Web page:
Based on our selecting criterion of each country having at least 10 responses, 14 countries were included in this study, respectively listed in the order of having the most responses to the least responses: Vietnam (32 responses), the United States of America (29 responses), China (25 responses), Russia (21 responses), France (20 responses), Spain (18 responses), Korea (17 responses), Japan (15 responses), Thailand (14 responses), Canada ( 13 responses), Mexico (13 responses), Philippines (11 responses), Honduras (10 responses), and Ivory Coast (10 responses). Upon identifying 14 participating countries, we included all of the responses within that country into one informational unit. For example, Korea was included in this study since we had 17 responses from this country. However, we realized that not all of 17 responses were from the same school building or the same city. Some of them were elementary teachers in Seoul, the capital of the Republic of Korea. Others were high school teachers in Asan city. Therefore, we included all the information those 17 participants provided into one data unit for the case of Korea.

Results

Question 1: What "digital" technologies do classrooms in those countries have?

For this first question, three researchers brainstormed and created a list of digital technologies they were aware of that may be used in the classroom. To make sure that no technology was excluded in this study, the option "Other" for participants to fill in was also provided in the survey. Below is a list of digital technologies included in the survey.

  1. One or two desktop computers
  2. More than three desktop computers
  3. One TV set
  4. One or two laptop computers
  5. More than three laptop computers
  6. LCD projector(s)
  7. Overhead projector(s)
  8. Smartboard
  9. Cassette player
  10. Video player
  11. Tablet (such as iPad)
  12. Internet wireless network (Wi-Fi)
  13. Internet cable
  14. Printer
  15. Scanner
  16. Speakers
  17. Online quiz or activity subscription
  18. Microphone
  19. Camera
  20. Video camera recorder
  21. E-reader(s)
  22. Access to e-book(s)
  23. Access to virtual encyclopedias
  24. Access to information databases
  25. Others (please specify).......

Our data showed that there was a huge difference in term of access to different digital technologies available in the classrooms between developed countries such as the USA, France, Canada, Spain, Japan and Korea and developing countries such as Vietnam, China, Russia, Thailand, Mexico, Philippines, Honduras, and Ivory Coast. Developed countries and developing countries were classified based on the World Bank (2012)'s criterion. Specifically, developing countries are countries with Gross National Income (GNI) per capita per year of US$ 11,905 and less. On average, the classrooms in developed countries in this study had access to 12 out of 24 (12/24) different digital technologies while the classrooms in developing countries in this study had five out of 24 (5/24) as showed in the table below. Among those countries, classrooms in the USA have the most access to different technologies (15/24).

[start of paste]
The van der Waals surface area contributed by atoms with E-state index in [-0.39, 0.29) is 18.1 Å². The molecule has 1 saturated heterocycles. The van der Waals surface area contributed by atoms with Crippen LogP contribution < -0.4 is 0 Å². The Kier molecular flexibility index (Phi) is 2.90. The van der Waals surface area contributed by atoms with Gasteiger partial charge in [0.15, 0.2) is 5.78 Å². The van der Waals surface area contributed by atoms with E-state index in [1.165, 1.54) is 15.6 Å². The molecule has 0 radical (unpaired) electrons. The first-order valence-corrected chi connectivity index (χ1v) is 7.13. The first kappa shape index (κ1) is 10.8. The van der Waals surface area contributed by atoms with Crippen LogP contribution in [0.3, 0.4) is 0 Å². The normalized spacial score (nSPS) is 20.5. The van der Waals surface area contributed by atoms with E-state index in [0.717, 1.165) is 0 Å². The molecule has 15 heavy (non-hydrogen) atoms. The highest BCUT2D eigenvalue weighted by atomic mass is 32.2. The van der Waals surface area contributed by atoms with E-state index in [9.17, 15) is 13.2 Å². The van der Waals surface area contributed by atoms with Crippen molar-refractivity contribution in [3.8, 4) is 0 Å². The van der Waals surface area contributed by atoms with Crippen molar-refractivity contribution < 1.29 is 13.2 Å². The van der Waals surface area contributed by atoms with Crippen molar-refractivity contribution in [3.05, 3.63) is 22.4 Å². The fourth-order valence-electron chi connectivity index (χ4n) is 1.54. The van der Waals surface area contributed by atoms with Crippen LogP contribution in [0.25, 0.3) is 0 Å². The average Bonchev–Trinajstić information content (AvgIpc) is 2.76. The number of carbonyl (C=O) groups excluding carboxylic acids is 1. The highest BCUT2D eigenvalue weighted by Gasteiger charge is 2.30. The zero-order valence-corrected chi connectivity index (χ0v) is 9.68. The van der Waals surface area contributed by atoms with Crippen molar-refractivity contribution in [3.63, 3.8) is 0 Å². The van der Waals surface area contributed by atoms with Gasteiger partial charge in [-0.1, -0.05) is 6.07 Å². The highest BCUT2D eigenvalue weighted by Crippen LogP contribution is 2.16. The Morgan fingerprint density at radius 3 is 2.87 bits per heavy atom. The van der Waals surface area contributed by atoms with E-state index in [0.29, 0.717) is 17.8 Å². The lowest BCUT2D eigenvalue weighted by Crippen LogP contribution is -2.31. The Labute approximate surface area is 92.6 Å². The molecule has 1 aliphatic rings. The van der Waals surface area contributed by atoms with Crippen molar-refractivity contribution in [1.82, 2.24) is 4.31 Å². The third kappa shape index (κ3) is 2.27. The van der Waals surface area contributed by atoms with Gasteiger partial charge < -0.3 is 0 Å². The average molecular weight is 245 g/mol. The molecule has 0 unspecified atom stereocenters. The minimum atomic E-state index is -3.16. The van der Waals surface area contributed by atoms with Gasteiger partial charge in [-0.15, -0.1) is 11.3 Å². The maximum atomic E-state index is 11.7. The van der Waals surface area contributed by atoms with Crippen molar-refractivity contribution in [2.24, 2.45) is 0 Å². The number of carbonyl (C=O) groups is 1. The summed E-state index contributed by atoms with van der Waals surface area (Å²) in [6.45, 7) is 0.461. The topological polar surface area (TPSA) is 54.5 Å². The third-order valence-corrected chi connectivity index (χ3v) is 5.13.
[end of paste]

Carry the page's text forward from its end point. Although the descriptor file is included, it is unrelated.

Table 1
Digital Technologies Available among 14 Countries' Classrooms

 
Country Total of types of educational technologies
available in the classrooms per country
1. USA 15
2. Canada 13
3. Japan 12
4. France 12
5. Korea 11
6. Spain 11
7. Russia 10
8. Mexico 9
9. Thailand 8
10. China 6
11. Honduras 4
12. Philippines 3
13. Vietnam 2
14. Ivory Coast 1

Within the group of developed countries, the difference in digital technologies available in the classroom was not large. However, within the group of developing countries, there was a large difference in term of different technologies available in their classrooms. While classrooms in Russia had 10 out of 24 (10/24) digital technologies, classrooms in Ivory Coast had only one (1/24). The most common digital technologies available in the classrooms were "desktop computer", "cassette player", "video player", "TV", and "overhead projector". Classrooms in the USA were the only place where "tablet" was available.

Question 2. How often are technologies used in the classrooms?

For ease of data analysis, four options in the survey: "Everyday", "More than three times/week", "One or two times/week", and " Rarely" were coded as 4, 3, 2, and 1 respectively. Below is a table of how often technologies were used in the classrooms among 14 countries.

Table 2
Frequency of Technology Use in Classrooms

 
Countries No. Min Max Median Mode Mean S.D.
1.
France
20
1
4
3
3
2.75
0.85
2.
Canada
13
1
4
2
2
2.55
0.80
3.
Korea
17
1
4
2
2.0
2.35
0.85
4.
Japan
15
1
4
2
2.0
2.35
0.90
5.
USA
29
1
4
2
2.0
2.25
0.95
6.
Russia
21
1
4
2
2.0
2.15
0.90
7.
Spain
18
1
4
2
2.0
2.15
0.90
8.
China
25
1
4
2
2.0
1.95
0.75
9.
Mexico
13
1
4
2
1.2
1.95
0.85
10.
Thailand
14
1
4
2
1.2
1.90
0.80
11.
Philippines
11
1
4
2
1.0
1.85
0.85
12.
Honduras
10
1
4
1.5
1.2
1.50
0.80
13.
Vietnam
32
1
4
1.5
1.0
1.50
0.80
14.
Ivory Coast
10
1
4
1
1.0
1.25
0.75

As shown in Table 2 above, technologies were most often used in classrooms in France (Mdn = 3, mode = 3) equivalent with approximately three times/week while technologies in the Ivory Coast classroom were least used (Mdn = 1, mode =1) equivalent with almost rarely used. The findings also showed that having more technologies did not lead to more frequency of technology use in the classroom in developed countries. For instance, although classrooms in the United States had the most technologies, the frequency of technology use ranked only fourth among five developed countries. However, this trend did not apply to classrooms in developing countries. The more technologies the classrooms in developing countries had, the more often they were used in classrooms.